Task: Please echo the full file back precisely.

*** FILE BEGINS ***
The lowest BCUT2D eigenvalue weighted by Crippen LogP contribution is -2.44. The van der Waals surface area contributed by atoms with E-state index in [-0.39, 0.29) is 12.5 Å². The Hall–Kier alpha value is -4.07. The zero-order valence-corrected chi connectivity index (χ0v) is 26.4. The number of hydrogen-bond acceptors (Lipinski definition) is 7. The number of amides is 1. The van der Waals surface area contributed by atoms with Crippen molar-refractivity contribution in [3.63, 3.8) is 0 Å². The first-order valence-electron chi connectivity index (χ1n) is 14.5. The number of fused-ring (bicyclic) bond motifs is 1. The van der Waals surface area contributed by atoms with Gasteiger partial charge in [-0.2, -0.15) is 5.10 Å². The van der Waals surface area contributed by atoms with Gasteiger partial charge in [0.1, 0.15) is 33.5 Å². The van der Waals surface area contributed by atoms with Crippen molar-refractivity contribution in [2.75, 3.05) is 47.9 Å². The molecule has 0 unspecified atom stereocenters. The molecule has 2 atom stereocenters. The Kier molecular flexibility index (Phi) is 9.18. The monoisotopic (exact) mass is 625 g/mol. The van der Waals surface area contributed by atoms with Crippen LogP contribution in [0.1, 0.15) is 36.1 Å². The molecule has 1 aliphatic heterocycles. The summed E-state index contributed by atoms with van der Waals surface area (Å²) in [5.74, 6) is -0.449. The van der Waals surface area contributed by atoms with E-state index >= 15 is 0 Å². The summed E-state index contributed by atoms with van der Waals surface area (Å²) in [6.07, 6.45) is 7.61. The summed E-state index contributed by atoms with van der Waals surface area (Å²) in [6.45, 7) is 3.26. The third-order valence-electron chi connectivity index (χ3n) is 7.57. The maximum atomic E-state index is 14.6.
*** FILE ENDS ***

The lowest BCUT2D eigenvalue weighted by Crippen LogP contribution is -2.44. The van der Waals surface area contributed by atoms with E-state index in [-0.39, 0.29) is 12.5 Å². The Hall–Kier alpha value is -4.07. The zero-order valence-corrected chi connectivity index (χ0v) is 26.4. The number of hydrogen-bond acceptors (Lipinski definition) is 7. The number of amides is 1. The van der Waals surface area contributed by atoms with Crippen molar-refractivity contribution in [3.63, 3.8) is 0 Å². The first-order valence-electron chi connectivity index (χ1n) is 14.5. The number of fused-ring (bicyclic) bond motifs is 1. The van der Waals surface area contributed by atoms with Gasteiger partial charge in [-0.2, -0.15) is 5.10 Å². The van der Waals surface area contributed by atoms with Gasteiger partial charge in [0.1, 0.15) is 33.5 Å². The van der Waals surface area contributed by atoms with Crippen molar-refractivity contribution in [2.75, 3.05) is 47.9 Å². The molecule has 0 unspecified atom stereocenters. The molecule has 2 atom stereocenters. The Kier molecular flexibility index (Phi) is 9.18. The monoisotopic (exact) mass is 625 g/mol. The van der Waals surface area contributed by atoms with Crippen LogP contribution in [0.1, 0.15) is 36.1 Å². The molecule has 1 aliphatic heterocycles. The summed E-state index contributed by atoms with van der Waals surface area (Å²) in [5.74, 6) is -0.449. The van der Waals surface area contributed by atoms with E-state index >= 15 is 0 Å². The summed E-state index contributed by atoms with van der Waals surface area (Å²) in [6.07, 6.45) is 7.61. The summed E-state index contributed by atoms with van der Waals surface area (Å²) in [6.45, 7) is 3.26. The third-order valence-electron chi connectivity index (χ3n) is 7.57. The maximum atomic E-state index is 14.6.